Cloning, Sequencing and Expression of a Porcine Intestinal Peptide Transporter in a Mammalian Cell Line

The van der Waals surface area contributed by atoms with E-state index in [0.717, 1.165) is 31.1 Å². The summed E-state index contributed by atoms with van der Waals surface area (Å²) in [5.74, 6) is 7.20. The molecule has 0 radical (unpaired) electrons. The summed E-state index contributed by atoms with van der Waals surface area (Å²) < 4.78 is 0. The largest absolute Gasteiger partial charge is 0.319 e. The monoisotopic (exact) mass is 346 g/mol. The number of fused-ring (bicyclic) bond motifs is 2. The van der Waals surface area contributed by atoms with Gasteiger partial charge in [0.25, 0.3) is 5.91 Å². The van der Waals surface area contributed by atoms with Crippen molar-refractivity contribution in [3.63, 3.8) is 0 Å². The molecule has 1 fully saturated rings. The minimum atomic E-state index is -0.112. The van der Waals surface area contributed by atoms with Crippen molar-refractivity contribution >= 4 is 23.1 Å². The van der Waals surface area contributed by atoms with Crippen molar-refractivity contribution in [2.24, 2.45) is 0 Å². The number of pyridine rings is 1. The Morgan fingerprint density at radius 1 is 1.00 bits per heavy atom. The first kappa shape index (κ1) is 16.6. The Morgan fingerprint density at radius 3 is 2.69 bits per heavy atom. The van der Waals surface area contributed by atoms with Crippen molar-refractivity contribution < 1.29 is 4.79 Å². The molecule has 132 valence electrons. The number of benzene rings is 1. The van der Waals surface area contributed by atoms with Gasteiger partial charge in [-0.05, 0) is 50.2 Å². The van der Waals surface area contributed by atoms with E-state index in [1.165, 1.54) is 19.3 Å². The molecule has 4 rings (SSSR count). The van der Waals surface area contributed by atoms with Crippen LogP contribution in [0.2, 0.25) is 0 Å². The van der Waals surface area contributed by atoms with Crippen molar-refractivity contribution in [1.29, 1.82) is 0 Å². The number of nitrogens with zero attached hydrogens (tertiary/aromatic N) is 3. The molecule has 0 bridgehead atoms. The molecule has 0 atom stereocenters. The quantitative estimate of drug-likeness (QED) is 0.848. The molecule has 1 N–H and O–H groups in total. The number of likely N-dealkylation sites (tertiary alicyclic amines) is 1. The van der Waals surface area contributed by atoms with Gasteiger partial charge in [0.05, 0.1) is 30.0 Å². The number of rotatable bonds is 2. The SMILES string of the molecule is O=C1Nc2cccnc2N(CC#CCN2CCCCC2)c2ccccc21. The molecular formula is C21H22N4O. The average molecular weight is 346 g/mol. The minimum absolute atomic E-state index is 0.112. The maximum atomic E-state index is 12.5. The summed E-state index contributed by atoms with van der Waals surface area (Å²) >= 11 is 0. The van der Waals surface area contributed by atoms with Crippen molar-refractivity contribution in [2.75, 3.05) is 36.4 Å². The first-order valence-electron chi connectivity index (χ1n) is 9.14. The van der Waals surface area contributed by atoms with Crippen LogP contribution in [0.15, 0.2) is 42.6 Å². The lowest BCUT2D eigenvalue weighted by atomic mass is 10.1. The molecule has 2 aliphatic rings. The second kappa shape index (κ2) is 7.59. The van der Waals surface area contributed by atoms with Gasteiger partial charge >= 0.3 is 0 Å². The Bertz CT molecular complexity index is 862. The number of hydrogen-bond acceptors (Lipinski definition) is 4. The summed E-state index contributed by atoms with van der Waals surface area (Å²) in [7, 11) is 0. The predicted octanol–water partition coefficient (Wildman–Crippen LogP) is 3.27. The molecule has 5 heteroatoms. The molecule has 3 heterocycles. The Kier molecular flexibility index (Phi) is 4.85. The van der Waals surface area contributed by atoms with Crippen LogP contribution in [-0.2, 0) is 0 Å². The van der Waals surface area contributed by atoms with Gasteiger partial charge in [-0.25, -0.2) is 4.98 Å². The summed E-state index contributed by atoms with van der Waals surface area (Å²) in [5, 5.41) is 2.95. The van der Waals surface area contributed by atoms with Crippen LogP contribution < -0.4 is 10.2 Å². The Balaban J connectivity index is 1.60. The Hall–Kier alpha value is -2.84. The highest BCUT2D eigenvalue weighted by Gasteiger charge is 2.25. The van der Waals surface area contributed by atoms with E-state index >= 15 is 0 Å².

Absorption of dietary proteins can be met through the uptake of free amino acids or as small peptides. A peptide transport protein, PepT1, is responsible for the absorption of intact peptides arising from digestion of dietary proteins. PepT1 is driven by a H+-coupled transport system that allows for the absorption of small peptides through the intestinal brush border membrane. Screening of a porcine intestinal cDNA library with a sheep PepT1 cDNA probe resulted in the identification of three porcine PepT1 (pPepT1) cDNAs of varying sizes and sequences. Each variant cDNA isolated was cloned into a mammalian expression vector, sequenced, and expressed in Chinese hamster ovary (CHO) cells. Peptide transport was assessed by uptake studies using the radiolabeled dipeptide [3H]-Gly-Sar. Only one of the three cDNAs encoding for a protein of 708 amino acids induced H+-dependent peptide transport activity. Through computer analysis, a putative protein structure for pPepT1 was developed. The transporter has an unusual 13 transmembrane structure with the N-terminus located extracellularly and the C-terminus located intracellularly. Seven glycosylation sites and three protein kinase C phosphorylation sites are located throughout the protein. Expression of pPepT1 activity in CHO cells had a optimal peptide uptake at 18-24 hours. The transporter showed optimal uptake at a pH of 5.5-6.0. Eighteen different unlabeled dipeptides and tripeptides were found to inhibit the uptake of [3H] -Gly-Sar in competition studies. The IC50 of 13 of the dipeptides and two tripeptides ranged between 0.015 to 0.4 mmol/L. The exceptions were Lys-Lys, Arg-Lys, and Lys-Trp-Lys, which showed IC50 values greater than 1.37 mmol/L and appear to be poor substrates for pPepT1. All three of the tetrapeptides examined showed very high IC50 values and inhibition of the uptake of Gly-Sar was too small to measure even at a 10mM concentration. Dipeptides and tripeptides appear to be substrates for the porcine intestinal peptide transporter while tetrapeptides do not appear to be transported.